What You Should Know About Dealing With Juvenile Court System
- July 21, 2016
- Posted by: Amir Ladan
- Category: Juvenile Offense
Interviewer: What unique issues will the parent or the child face when they’re dealing with the juvenile court system?
Offenses at a School or School Related Function
Amir Ladan: In juvenile court there are other considerations involved. For example, in many cases the juvenile’s school can get involved. If the conduct that’s alleged was involved either at school or a school related function, even if it’s not on campus, they can suspend or expel the student from school.
Schools are having more and more behaviors that they are putting under the “zero tolerance” policies. You can get accused of something that you think is relatively minor, and then find yourself suspended or expelled from school. Additionally, the offender has to deal with the collateral consequences of not being able to go to his or her normal school. Juveniles can also have their licenses suspended for a variety of crimes that doesn’t apply to adults in adult court.
Interviewer: What kinds of offenses would result in a juvenile having their license suspended, where adults wouldn’t have that happen to them?
Amir Ladan: Some of the more obvious considerations would be drug and alcohol charges. In adult court, if someone’s charged with a misdemeanor marijuana offense, they don’t lose their license unless their adjudicated guilty. In juvenile court, the same doesn’t apply.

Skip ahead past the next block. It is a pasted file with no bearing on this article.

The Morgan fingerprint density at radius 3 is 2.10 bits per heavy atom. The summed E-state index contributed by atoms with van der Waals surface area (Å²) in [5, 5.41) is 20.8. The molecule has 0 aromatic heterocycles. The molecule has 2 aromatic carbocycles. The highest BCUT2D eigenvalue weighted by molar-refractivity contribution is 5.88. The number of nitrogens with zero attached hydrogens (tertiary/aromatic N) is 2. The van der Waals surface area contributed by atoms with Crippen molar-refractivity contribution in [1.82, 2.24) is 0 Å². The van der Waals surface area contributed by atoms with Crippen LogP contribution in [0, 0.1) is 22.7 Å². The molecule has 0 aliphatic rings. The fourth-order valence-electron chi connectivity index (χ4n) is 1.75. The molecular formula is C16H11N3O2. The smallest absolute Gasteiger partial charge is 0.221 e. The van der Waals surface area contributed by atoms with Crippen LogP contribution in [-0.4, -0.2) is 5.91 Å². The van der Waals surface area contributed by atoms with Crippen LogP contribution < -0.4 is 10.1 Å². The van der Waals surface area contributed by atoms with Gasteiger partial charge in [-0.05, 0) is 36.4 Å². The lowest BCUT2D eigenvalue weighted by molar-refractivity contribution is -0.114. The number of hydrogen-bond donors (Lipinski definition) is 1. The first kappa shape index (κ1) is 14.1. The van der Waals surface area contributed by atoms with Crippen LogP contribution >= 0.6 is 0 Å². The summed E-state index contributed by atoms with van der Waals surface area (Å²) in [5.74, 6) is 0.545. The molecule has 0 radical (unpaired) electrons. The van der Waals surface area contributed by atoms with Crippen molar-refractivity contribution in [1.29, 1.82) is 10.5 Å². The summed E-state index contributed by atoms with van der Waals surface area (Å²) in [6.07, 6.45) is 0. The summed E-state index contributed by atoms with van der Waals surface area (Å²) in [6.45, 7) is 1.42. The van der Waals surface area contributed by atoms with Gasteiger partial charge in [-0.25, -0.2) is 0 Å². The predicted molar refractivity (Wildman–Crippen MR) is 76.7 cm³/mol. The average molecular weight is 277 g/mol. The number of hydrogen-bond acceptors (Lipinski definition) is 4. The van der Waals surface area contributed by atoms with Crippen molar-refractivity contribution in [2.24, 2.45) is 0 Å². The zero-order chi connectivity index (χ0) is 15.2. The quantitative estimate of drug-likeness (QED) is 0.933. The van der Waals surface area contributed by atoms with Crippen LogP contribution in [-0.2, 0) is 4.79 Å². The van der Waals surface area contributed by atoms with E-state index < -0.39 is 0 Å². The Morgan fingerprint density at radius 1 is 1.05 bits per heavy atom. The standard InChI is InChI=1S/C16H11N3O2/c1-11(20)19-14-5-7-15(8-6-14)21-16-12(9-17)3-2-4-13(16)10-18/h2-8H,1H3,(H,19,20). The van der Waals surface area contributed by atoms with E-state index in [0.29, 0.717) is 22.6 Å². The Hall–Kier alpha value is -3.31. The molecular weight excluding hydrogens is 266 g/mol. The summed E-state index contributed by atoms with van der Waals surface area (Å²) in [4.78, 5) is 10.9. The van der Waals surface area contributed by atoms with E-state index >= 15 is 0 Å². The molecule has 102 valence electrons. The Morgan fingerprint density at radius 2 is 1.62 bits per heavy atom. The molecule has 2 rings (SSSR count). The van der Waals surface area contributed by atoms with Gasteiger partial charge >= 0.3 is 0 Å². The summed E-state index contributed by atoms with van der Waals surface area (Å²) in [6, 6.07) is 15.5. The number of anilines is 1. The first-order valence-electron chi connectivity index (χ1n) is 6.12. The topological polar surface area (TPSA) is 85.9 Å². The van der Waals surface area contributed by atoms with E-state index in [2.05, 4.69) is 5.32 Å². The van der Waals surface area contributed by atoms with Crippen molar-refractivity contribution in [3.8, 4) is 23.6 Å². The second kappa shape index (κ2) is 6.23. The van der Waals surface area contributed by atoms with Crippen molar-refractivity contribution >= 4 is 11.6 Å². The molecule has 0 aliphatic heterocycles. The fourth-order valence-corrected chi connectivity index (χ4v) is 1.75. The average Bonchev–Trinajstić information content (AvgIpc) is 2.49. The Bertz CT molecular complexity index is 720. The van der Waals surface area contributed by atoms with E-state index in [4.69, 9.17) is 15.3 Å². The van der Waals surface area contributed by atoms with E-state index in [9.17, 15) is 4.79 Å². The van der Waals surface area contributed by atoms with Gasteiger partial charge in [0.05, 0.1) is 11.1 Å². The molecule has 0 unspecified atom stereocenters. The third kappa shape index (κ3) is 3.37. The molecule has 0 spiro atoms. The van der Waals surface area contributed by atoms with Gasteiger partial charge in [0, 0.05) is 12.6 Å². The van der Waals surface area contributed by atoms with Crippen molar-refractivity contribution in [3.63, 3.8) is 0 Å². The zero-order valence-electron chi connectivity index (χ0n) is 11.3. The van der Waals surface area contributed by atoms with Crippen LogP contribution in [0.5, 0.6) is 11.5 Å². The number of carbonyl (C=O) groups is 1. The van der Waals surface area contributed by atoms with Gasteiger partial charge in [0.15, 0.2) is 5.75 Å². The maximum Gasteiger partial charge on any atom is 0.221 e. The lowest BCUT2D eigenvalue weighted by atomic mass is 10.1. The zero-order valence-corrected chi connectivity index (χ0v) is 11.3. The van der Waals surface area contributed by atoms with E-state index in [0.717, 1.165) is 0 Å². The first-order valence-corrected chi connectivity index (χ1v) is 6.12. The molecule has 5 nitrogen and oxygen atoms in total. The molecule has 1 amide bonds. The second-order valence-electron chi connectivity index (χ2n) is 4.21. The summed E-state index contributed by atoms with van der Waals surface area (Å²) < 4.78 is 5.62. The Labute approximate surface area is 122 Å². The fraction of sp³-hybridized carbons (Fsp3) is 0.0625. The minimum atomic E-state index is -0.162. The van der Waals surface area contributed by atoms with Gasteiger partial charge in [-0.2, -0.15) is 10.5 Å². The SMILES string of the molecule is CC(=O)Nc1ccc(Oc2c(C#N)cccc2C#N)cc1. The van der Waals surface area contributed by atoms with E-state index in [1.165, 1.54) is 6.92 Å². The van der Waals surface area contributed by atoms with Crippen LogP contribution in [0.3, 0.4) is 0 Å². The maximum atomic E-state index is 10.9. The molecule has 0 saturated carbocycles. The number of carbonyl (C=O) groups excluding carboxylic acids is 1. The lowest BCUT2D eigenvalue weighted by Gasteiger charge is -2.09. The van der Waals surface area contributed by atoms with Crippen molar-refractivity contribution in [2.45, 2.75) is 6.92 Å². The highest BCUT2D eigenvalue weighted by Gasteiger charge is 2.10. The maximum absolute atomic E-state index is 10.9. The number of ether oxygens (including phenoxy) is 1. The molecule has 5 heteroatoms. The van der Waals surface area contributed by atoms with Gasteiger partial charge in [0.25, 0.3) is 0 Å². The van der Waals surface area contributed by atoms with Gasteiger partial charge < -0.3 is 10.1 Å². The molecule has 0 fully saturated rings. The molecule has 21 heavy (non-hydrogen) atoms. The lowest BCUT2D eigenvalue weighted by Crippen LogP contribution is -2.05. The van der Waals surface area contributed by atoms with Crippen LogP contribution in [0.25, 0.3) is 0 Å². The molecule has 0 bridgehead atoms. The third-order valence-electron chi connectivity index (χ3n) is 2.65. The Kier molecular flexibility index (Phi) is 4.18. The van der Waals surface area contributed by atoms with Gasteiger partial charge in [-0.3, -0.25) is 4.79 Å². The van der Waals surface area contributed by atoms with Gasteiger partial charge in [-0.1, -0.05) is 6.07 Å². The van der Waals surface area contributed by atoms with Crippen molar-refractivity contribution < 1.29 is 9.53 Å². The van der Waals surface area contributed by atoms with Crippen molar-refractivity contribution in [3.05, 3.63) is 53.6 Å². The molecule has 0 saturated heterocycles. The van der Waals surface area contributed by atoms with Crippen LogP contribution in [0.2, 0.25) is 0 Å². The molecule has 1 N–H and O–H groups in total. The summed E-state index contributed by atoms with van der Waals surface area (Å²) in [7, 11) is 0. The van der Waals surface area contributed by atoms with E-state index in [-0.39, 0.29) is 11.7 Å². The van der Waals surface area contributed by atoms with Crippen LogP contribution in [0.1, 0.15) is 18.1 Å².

Another circumstance is an alcohol offense. Obviously, you can’t possess alcohol until you’re 21 years old. Generally speaking, any alcohol related offense has the possibility of causing a license suspension. These are a few of those considerations you have to look at on a case-by-case basis, depending on what the client’s charged with.
Reporting Juvenile Charges to the School
Interviewer: Does the parent or the child have a duty to inform the school if they are charged with an illegal offense?
Amir Ladan: A lot of the schools have student codes of conduct that outline what the requirements are. I would say that if that is a concern, I would definitely want the client or prospective client to talk to me about it. We can certainly pull up the code of conduct and review it together to make sure that they’re complying with whatever those requirements are.